by Patrick Lang (bio below)

The same goes for TV stations — including al-Hurra, the U.S.-sponsored satellite channel, which is supposed to be providing uncensored news from an American point of view. From the beginning, al-Hurra’s operation in Egypt was subject to the covert control of the security services, a fact that is not always apparent to those who oversee the station from Washington. The services have close ties to some of the station’s directors and handpick many correspondents. They even have final say over which guests appear on programs. As a result, anyone who has paid careful attention to the tone and opinions of the regular programming will notice that liberal, progressive, open-minded views are presented almost apologetically. While al-Hurra is supposed to be a vibrant, fresh forum for freedom, it has failed to provide a real space for balanced views, and so it has been incapable of competing with the “Islamic” al-Jazeera and “pan-Arabist” al-Arabiya channels.”

From “Ending the Silent War in Egypt,” by Hala Mustafa of the Al-Ahram center to the WASHPOST.

“Al-Hurra” is not just “sponsored” by the United States. The network is the property of the United States government. Its studios in Fairfax County, Virginia are guarded by General Services Administration police. Its employees are US government employees or contractors to the US Government. How many hundreds of millions of dollars of American taxpayer’s money have now been spent on “Al-Hurra” and “Sawa” radio which is its other “face?” The salaries and fees paid to the the largely immigrant staff of “Al-Hurra” are such as to make the network the object of Congressional investigation. One must ask how much the directors of these exercises in foreign “information operations” have known about the degree of Egyptian police and intelligence control of “Al-Hurra.”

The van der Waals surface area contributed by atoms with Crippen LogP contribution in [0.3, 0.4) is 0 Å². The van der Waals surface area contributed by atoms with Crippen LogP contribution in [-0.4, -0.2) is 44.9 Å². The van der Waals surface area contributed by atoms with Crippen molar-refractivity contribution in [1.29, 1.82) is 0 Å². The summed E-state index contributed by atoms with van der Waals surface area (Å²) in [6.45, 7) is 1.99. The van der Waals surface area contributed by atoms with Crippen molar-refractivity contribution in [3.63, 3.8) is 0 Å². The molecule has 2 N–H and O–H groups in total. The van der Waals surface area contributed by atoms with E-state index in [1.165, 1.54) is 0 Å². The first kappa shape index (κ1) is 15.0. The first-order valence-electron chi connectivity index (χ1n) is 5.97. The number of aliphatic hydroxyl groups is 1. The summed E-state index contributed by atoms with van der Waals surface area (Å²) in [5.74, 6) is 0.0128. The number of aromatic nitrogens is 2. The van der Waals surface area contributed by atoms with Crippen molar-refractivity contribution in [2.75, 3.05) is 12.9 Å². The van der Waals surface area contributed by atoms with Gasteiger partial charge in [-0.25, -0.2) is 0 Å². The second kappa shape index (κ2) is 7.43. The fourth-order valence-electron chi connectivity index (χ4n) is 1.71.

The police control everything in Egypt on behalf of the presidency. There is no aspect of Egyptian life that is not subject to police inspection and control. Since our government now seems to think it is a good idea to make all aspects of our lives “open” to police and intelligence agency surveillance, perhaps it is not surprising that “we” have not exerted ourselves in this matter.

Imagine what fools we look to the Egyptians with our prattling about freedom and democracy.

Pat Lang

Col. Patrick W. Lang (Ret.), a highly decorated retired senior officer of U.S. Military Intelligence and U.S. Army Special Forces, served as “Defense Intelligence Officer for the Middle East, South Asia and Terrorism” for the Defense Intelligence Agency (DIA) and was later the first Director of the Defense Humint Service. Col. Lang was the first Professor of the Arabic Language at the United States Military Academy at West Point. For his service in the DIA, he was awarded the “Presidential Rank of Distinguished Executive.” He is a frequent commentator on television and radio, including MSNBC’s Countdown with Keith Olbermann (interview), CNN and Wolf Blitzer’s Situation Room (interview), PBS’s Newshour, NPR’s “All Things Considered,” (interview), and more .

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Drinking the Kool-Aid,” Middle East Policy Council Journal, Vol. XI, Summer 2004, No. 2

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